“Migraine is a spectrum disease so symptoms can be mild, moderate or severe,” Hagen said. “In about one out of 50 patients, migraines will be chronic, which can produce headaches 15 or more days per month.”
Cluster headaches cause intense, repeated bouts of pain on one side of the head. During a bout with cluster headaches, the pain can occur at the same time each day often at night and become intense for half an hour to an hour. Episodes occur regularly for a week to a year and are separated by periods without pain. Patients may also experience watery eyes and a stuffy nose during an attack.
Cluster headaches present very differently from migraines, according to Hagen. “They’re a shorter duration headache lasting an hour to two hours, but the intensity goes from zero to 10 right away,” she said. “People experiencing a cluster headache will want to move, they’ll pace the floor while migraine patients want to be still.”
Cluster headaches are more common in men and tend to run in families, the doctor added.
Hagen said cluster headaches are also rarer. In her clinic, 95 percent of patients suffer from migraines and 5 percent have cluster headaches.
“Cluster headaches can be very hard to diagnose,” Hagen said. “Patients will wake up in the middle of the night in intense pain. They’ll go to the emergency room. The next night they might experience the same pain so it might take a while for a provider to understand it’s a cluster headache.”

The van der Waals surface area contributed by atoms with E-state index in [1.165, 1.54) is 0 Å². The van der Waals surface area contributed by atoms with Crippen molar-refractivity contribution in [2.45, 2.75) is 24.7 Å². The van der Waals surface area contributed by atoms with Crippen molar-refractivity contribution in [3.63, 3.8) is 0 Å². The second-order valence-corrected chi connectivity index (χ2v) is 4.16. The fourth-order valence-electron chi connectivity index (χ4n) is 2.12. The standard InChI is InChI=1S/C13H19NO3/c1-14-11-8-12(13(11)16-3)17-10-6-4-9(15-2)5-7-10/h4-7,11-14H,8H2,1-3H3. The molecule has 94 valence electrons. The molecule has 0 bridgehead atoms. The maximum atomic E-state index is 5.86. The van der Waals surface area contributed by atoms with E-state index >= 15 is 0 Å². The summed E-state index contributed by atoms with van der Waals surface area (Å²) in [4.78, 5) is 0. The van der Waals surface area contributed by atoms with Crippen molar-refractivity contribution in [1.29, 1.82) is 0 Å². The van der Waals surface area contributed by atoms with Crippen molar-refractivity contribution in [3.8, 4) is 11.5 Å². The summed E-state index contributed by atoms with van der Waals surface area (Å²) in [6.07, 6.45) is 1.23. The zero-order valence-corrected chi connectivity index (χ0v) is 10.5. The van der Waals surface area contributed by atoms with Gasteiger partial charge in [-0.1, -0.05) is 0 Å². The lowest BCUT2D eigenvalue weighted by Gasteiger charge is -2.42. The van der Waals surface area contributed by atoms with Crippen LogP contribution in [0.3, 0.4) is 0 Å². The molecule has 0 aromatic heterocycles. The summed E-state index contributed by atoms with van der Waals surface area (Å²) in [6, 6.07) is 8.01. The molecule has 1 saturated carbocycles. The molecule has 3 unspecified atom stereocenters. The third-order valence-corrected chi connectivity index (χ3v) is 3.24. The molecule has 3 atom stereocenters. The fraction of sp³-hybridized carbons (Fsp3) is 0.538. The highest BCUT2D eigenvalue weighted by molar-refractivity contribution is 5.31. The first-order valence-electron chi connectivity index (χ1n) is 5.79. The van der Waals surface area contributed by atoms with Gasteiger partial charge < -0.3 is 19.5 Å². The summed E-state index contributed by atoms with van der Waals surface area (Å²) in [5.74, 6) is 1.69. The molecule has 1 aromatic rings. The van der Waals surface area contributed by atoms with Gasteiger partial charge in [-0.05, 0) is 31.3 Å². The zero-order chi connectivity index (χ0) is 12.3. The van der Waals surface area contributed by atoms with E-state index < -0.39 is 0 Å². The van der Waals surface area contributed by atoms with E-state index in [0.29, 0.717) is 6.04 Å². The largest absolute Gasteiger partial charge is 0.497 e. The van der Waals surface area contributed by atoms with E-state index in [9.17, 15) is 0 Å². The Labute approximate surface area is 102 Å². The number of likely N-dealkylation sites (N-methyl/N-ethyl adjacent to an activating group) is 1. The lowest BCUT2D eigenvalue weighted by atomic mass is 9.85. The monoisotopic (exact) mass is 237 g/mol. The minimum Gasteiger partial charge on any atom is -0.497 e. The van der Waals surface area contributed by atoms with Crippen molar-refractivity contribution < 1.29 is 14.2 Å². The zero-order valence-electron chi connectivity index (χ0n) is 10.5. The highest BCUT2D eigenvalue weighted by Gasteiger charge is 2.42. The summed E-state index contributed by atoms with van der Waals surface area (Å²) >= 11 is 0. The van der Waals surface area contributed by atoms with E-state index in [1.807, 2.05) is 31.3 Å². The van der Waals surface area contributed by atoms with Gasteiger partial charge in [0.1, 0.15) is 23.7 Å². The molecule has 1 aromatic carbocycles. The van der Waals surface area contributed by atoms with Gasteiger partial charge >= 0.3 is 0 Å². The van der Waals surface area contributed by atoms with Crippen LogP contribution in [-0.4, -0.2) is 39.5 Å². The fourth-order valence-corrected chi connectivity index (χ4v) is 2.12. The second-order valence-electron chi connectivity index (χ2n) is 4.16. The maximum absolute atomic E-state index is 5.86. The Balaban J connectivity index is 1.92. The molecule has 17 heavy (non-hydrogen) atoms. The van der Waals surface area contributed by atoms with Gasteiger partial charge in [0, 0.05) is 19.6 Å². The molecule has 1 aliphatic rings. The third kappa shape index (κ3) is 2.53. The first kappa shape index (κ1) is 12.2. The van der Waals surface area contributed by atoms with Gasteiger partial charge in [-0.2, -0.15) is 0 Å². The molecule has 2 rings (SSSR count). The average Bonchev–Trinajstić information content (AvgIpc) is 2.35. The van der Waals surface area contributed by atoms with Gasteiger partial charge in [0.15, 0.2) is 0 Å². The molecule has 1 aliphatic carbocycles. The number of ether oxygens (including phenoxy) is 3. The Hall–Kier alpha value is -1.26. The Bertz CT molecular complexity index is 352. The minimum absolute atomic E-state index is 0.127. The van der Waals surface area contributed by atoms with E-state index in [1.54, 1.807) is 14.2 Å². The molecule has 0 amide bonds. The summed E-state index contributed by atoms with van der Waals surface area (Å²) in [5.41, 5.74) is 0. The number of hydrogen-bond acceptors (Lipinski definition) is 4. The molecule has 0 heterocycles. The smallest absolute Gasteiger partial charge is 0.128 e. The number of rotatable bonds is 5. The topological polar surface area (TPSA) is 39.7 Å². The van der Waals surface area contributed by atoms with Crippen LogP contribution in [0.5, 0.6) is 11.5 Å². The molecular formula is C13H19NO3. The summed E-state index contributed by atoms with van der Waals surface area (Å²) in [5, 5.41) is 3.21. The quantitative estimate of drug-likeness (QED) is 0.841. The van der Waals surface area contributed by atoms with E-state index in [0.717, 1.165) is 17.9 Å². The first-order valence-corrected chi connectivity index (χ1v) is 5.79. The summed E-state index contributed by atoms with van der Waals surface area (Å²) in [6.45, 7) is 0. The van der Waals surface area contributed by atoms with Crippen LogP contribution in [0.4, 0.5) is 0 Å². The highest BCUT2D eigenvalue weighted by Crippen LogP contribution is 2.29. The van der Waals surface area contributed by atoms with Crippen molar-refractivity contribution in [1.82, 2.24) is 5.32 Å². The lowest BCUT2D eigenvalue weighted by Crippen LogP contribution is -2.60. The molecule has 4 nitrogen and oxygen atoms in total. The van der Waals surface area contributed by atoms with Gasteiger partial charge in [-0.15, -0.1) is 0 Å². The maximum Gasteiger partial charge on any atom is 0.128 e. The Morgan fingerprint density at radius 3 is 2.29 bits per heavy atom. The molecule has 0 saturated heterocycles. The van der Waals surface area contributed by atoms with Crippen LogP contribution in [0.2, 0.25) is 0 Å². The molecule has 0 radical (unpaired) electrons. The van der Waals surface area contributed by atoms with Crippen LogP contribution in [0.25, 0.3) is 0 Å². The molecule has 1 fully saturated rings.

Secondary headaches are caused by other conditions such as high blood pressure or infections such as sinusitis or meningitis. A mild head injury can cause a headache and so can tumors in the head. Blood vessel problems, such as a hemorrhage following the rupture of an aneurysm, can also cause a severe headache.
What are the causes of a headache?
A number of factors can trigger a tension-type headache. including stress, depression, anxiety, a head injury, or holding your head and neck in an abnormal position.
The pain in a tension headache usually affects both sides of the head, starting at the back and spreading forward. It can be accompanied by soreness in the shoulders, neck or jaw.
Researchers are not certain what causes migraines. Hagen said that the scientific community sees it as an attack on the brain because of genetic predisposition and an inflammatory component associated with the disease.
“On average, most people have about six triggers for their migraines,” Hagen said while pointing out that many disparate factors may play a role. “Patients may have a genetically susceptible brain. Weather changes or hormonal changes and foods that you eat or caffeine or smoking cigarettes all can trigger a migraine. So the healthier you are, the less intense the headache.”
Foods that can trigger migraines may include chocolate or certain types of cheese or seasonings such as monosodium glutamate or nitrites in processed meats. Other triggers may include caffeine withdrawal, alcohol and lack of sleep.
Headaches that keep reoccurring are known as rebound headaches and can be due to overuse of pain medications. People who regularly take pain medications more than three times a week may be susceptible to rebound headaches.